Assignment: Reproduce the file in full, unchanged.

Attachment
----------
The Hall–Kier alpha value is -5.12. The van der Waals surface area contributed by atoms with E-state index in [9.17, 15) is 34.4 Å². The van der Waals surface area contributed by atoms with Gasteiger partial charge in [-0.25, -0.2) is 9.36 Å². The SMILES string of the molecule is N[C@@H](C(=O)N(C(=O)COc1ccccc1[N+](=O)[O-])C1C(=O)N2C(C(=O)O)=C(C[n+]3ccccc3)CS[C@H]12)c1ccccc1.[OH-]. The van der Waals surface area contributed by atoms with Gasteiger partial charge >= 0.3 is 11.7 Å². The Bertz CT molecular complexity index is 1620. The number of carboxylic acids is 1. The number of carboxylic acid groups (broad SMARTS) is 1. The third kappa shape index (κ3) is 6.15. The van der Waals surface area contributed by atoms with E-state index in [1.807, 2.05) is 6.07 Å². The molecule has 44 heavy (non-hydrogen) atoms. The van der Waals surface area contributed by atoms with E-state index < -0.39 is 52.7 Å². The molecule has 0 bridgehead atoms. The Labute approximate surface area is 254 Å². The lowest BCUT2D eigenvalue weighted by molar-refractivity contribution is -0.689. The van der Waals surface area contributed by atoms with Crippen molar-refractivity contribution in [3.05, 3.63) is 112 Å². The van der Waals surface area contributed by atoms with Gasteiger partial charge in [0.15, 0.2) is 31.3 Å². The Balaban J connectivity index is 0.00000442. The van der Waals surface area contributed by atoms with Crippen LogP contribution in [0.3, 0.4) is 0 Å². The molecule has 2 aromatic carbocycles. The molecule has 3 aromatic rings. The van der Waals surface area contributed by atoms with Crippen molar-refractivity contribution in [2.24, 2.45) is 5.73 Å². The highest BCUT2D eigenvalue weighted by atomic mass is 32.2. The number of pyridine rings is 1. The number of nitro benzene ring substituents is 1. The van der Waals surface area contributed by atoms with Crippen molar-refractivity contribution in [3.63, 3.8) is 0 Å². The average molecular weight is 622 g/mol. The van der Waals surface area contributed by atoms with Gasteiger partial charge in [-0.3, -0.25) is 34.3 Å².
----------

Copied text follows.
The Hall–Kier alpha value is -5.12. The van der Waals surface area contributed by atoms with E-state index in [9.17, 15) is 34.4 Å². The van der Waals surface area contributed by atoms with Gasteiger partial charge in [-0.25, -0.2) is 9.36 Å². The SMILES string of the molecule is N[C@@H](C(=O)N(C(=O)COc1ccccc1[N+](=O)[O-])C1C(=O)N2C(C(=O)O)=C(C[n+]3ccccc3)CS[C@H]12)c1ccccc1.[OH-]. The van der Waals surface area contributed by atoms with Gasteiger partial charge >= 0.3 is 11.7 Å². The Bertz CT molecular complexity index is 1620. The number of carboxylic acids is 1. The number of carboxylic acid groups (broad SMARTS) is 1. The third kappa shape index (κ3) is 6.15. The van der Waals surface area contributed by atoms with E-state index in [1.807, 2.05) is 6.07 Å². The molecule has 44 heavy (non-hydrogen) atoms. The van der Waals surface area contributed by atoms with E-state index < -0.39 is 52.7 Å². The molecule has 0 bridgehead atoms. The Labute approximate surface area is 254 Å². The lowest BCUT2D eigenvalue weighted by molar-refractivity contribution is -0.689. The van der Waals surface area contributed by atoms with Crippen molar-refractivity contribution in [3.05, 3.63) is 112 Å². The van der Waals surface area contributed by atoms with Gasteiger partial charge in [0.15, 0.2) is 31.3 Å². The Balaban J connectivity index is 0.00000442. The van der Waals surface area contributed by atoms with Crippen LogP contribution in [0.3, 0.4) is 0 Å². The molecule has 2 aromatic carbocycles. The molecule has 3 aromatic rings. The van der Waals surface area contributed by atoms with Crippen molar-refractivity contribution in [2.24, 2.45) is 5.73 Å². The highest BCUT2D eigenvalue weighted by atomic mass is 32.2. The number of pyridine rings is 1. The number of nitro benzene ring substituents is 1. The van der Waals surface area contributed by atoms with Crippen molar-refractivity contribution in [3.63, 3.8) is 0 Å². The average molecular weight is 622 g/mol. The van der Waals surface area contributed by atoms with Gasteiger partial charge in [-0.3, -0.25) is 34.3 Å².